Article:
Major League Depression


Mets pitcher Taylor Buchholz went on the disabled list for a sore shoulder, but it turned out he had bigger problems to deal with: depression and anxiety.

When New York Mets relief pitcher Taylor Buchholz went on the disabled list on May 30, the official reason was right shoulder fatigue. This was not entirely inaccurate, but it turns out that Buchholz was struggling with a pair of far less tractable ailments as well: depression and anxiety.

Buchholz went public with his struggle in a statement released on July 1, and an article posted on the local news website Patch yesterday fills in the details of his story. After undergoing major arm surgery in 2009, Buchholz was doing a rehab stint last year with the Colorado Rockies minor league team in Modesto, California, when he began to spiral downwards. Formerly upbeat and outgoing, he found himself dreading going to the ballpark. Even more disturbing, he experienced bouts of anxiety, heart palpitations, nervous twitches, and muscle spasms. One day in the shower, he burst out into tears for no discernible reason.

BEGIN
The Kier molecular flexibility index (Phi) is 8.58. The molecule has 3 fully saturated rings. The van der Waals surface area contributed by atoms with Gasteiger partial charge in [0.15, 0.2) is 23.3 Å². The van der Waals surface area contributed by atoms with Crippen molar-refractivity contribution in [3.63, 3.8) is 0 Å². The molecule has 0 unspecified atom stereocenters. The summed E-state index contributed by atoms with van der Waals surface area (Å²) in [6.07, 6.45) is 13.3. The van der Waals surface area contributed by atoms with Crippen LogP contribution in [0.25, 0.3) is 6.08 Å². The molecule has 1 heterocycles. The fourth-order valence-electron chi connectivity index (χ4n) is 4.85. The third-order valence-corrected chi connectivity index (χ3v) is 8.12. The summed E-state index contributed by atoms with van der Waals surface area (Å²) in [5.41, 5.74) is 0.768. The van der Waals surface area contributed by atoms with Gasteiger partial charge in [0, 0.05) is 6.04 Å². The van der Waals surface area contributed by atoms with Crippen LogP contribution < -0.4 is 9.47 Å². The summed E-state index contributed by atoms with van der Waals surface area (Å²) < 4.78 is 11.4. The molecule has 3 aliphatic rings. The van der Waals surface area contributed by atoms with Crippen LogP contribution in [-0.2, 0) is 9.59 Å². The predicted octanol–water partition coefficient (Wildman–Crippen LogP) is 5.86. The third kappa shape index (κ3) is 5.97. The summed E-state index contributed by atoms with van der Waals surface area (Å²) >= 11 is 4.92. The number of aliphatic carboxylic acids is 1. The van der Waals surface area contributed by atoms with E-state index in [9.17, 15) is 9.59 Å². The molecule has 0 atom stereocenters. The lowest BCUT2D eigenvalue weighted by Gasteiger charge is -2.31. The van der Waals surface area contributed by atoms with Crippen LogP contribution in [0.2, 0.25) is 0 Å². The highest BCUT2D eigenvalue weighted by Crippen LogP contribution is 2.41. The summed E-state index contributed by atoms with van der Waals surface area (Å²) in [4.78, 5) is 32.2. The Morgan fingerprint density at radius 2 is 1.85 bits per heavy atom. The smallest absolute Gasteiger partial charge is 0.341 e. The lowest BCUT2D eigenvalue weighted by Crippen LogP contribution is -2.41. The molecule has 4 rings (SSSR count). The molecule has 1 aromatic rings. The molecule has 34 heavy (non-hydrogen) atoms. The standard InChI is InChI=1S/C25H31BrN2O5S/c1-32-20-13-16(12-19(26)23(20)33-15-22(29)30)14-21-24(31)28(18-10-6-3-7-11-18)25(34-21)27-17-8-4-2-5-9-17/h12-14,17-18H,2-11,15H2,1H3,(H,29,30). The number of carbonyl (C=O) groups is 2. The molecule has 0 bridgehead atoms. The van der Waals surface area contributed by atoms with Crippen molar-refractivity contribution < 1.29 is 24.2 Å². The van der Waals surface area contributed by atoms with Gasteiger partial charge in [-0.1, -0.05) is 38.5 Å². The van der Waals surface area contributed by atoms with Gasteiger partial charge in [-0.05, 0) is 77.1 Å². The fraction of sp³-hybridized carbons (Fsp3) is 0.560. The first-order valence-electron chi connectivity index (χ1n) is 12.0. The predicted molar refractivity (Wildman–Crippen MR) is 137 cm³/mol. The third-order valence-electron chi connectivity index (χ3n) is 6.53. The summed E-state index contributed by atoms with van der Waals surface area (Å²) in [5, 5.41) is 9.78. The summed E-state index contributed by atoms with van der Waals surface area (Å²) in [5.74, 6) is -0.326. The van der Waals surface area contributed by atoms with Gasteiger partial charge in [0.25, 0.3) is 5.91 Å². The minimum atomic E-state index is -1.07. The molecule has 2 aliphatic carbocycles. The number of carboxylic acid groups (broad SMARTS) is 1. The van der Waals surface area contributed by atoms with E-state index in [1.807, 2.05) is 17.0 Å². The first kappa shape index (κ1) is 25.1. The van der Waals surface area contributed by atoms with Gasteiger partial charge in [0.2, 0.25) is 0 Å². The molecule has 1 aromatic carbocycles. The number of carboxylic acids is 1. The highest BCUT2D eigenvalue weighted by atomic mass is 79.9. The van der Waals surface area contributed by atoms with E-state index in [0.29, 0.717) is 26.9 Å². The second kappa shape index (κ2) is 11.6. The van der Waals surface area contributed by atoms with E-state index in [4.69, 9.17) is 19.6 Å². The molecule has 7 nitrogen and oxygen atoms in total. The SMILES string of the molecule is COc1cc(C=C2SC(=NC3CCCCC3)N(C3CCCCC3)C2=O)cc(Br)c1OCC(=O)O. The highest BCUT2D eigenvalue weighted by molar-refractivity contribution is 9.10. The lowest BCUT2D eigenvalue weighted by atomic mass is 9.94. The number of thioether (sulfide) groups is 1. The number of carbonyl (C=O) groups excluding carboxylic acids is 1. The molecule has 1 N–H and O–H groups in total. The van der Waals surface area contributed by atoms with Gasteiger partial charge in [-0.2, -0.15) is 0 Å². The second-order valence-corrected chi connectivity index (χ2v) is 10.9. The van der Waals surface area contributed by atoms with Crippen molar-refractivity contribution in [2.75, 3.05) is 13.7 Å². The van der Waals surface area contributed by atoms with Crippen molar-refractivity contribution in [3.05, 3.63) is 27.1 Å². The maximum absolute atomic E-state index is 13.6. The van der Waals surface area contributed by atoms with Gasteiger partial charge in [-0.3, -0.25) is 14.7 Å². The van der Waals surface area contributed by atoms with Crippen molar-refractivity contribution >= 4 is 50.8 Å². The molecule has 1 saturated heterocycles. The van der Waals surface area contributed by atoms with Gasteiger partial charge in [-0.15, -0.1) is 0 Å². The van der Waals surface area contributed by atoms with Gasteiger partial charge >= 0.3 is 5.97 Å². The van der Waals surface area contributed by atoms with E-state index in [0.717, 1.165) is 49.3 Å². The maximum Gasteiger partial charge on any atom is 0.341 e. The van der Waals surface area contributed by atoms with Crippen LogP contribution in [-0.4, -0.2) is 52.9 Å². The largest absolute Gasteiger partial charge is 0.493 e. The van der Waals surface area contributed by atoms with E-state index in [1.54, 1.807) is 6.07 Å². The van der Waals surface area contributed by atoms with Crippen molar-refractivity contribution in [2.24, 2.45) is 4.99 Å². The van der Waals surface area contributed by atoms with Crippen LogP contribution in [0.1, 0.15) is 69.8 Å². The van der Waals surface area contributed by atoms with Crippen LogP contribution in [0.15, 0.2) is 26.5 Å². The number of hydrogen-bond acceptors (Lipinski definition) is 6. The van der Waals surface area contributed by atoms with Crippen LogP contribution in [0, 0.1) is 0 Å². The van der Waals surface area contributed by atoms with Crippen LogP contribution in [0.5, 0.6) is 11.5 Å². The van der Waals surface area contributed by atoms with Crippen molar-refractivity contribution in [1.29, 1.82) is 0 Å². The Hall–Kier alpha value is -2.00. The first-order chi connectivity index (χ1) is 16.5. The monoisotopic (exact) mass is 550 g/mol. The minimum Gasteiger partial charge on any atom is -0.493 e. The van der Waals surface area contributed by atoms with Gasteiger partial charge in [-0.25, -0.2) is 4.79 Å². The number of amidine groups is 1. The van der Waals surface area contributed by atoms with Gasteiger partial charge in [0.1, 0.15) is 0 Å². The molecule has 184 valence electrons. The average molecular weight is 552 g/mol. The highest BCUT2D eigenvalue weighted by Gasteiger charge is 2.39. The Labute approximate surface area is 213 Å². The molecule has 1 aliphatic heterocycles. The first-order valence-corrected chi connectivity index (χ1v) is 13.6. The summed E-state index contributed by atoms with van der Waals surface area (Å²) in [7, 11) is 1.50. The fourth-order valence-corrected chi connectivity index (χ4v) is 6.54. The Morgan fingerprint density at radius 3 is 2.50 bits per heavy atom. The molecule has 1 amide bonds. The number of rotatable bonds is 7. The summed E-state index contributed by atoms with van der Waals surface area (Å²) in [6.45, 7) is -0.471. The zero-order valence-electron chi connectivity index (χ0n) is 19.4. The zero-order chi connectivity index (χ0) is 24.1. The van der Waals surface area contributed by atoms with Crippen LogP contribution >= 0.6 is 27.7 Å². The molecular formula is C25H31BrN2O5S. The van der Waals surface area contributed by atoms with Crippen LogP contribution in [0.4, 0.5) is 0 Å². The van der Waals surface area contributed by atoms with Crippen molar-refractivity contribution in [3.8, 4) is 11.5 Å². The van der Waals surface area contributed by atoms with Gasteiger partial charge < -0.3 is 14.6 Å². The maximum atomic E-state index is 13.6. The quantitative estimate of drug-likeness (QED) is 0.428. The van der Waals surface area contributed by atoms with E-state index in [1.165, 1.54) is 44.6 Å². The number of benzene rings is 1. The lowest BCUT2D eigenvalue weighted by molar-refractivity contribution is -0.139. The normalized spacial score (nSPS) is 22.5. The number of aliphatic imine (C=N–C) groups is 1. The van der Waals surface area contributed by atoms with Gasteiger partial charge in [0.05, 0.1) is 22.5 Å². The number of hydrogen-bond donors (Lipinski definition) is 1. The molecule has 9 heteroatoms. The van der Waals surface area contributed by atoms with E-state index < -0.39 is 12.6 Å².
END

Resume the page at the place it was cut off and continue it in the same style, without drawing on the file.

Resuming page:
After the crying fit, Buchholz told the team psychologist what he had been going through. He began to get some help and his condition improved. Then, early this season, his shoulder turned up sore and triggered a return of his depression and anxiety. Now he is home in Havertown, Pennsylvania, taking medication, receiving treatment, and feeling more upbeat, though he is unsure whether he will return to baseball.

“Baseball has been part of my whole life,” Buchholz told Patch. “But happiness is much more important than any job in the world. The most important things in my life are [my wife] Ashley, [my son] Jayden, and my family. That’s what makes me most happy.”

Around the Web

Mets’ Buchholz Is Dealing With Depression and Anxiety [The New York Times]

Dealing With Depression On A Major League Level [Patch]

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